Hungary court's president says may not rule on forex loans on Monday
BUDAPEST Dec 14 (Reuters) - Hungary's top court may not reach a verdict on what to do about foreign currency loan lawsuits when it meets on Monday, its president was quoted as saying in a newspaper interview.
Prime Minister Viktor Orban, fighting for re-election early next year, wants banks to ease the burden on the many households left with huge debts after the home loans they took out in foreign currencies ballooned as Hungary's forint sank.
Orban's government has said a ruling by the country's Supreme Court, the Kuria, as well as a legal opinion by the Constitutional Court, would serve as a blueprint for a relief package for households saddled with the loans.
Legal experts have said the court was unlikely to deliver the kind of ruling that would cripple Hungary's mainly foreign-owned banks, which booked losses of about a billion euros in a previous foreign currency repayment programme.
"Convening the meeting does not mean that the council will necessarily and immediately form an opinion on all seven issues examined," Supreme Court President Peter Darak said.
"The end result, as in similar cases, will depend on what opinions are formed at the meeting. This cannot be predicted," he told Magyar Nemzet in an interview published on Saturday.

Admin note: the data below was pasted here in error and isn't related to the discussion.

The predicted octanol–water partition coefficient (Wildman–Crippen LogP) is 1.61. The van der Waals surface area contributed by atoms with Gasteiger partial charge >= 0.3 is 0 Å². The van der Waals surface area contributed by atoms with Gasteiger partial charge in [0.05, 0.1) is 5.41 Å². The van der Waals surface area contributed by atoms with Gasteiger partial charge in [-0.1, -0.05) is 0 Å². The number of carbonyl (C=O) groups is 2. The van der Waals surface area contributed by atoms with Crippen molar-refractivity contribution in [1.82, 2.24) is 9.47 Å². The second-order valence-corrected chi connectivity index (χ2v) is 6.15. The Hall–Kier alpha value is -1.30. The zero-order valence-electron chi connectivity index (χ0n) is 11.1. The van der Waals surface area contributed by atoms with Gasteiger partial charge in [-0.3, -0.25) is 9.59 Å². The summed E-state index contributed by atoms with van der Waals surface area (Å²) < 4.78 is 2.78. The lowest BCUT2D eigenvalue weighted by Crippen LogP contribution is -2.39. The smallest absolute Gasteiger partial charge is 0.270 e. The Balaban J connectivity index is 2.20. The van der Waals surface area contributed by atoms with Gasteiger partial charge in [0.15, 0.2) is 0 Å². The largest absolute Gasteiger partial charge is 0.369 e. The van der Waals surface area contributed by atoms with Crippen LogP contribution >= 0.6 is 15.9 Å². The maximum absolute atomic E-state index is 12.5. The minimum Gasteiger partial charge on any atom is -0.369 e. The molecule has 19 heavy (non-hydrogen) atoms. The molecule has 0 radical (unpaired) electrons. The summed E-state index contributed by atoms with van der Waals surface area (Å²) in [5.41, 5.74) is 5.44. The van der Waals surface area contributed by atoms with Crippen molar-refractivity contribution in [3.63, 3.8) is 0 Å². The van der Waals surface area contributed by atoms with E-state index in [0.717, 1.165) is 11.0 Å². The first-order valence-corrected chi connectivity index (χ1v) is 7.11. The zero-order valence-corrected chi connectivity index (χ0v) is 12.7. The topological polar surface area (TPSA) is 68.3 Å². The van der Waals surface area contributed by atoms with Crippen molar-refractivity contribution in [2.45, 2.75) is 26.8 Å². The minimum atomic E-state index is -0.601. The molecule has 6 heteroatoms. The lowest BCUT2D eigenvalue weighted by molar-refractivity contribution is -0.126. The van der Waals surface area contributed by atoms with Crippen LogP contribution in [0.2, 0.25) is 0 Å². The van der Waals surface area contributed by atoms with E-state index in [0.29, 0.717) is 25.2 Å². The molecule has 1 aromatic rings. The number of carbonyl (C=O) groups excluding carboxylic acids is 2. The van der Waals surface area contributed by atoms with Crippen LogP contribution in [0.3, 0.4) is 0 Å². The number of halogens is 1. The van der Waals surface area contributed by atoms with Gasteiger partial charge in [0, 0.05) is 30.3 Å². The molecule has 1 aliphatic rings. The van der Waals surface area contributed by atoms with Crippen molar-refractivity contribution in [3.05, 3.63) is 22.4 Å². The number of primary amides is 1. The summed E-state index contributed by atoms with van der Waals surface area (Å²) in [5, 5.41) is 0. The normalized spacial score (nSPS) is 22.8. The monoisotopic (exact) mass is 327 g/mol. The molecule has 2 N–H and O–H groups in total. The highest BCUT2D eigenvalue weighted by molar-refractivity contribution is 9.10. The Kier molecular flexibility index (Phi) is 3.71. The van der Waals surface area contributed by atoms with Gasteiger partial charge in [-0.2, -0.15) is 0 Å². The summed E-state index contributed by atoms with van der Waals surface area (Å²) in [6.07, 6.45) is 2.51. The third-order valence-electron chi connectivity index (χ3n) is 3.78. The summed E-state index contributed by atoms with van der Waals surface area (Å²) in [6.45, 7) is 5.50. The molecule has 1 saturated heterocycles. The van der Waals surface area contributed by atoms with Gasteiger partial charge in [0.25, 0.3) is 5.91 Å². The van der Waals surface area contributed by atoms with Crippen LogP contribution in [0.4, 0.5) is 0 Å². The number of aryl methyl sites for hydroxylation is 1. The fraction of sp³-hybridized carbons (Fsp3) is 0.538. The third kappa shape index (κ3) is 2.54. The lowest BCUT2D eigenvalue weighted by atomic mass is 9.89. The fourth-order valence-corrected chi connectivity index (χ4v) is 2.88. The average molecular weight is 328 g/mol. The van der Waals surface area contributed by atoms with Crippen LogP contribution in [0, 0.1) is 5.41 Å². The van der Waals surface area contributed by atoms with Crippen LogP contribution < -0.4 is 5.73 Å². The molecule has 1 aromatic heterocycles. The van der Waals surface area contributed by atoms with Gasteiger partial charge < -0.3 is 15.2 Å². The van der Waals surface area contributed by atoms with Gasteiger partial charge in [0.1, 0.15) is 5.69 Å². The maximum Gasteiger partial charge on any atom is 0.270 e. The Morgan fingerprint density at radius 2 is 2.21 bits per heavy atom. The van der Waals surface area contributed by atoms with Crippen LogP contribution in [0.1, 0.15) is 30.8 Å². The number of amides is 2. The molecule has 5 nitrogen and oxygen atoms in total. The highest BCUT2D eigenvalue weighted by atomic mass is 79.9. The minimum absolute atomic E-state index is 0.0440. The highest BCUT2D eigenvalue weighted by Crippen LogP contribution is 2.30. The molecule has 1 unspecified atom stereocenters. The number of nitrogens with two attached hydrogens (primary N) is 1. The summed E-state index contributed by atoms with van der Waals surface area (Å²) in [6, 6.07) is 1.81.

Darak said a panel of 36 judges would take part in the deliberations and any decision would require a two-thirds majority of votes. He has also invited several experts to form an opinion in the matter, he said.
The court has been exploring the issue for months, therefore, the Monday meeting would be "neither the beginning nor the end" of its activities in the area, he said.
"No one should expect a solution from the Kuria or the justice system that is not in harmony with their constitutional role," Darak told the paper.
"With its decisions and rulings the Kuria can serve the development of the law but legislation and the regulation of living standards are not its job."
The Kuria holds a news conference at 1200 GMT on Monday. (Reporting by Gergely Szakacs; Editing by Louise Ireland)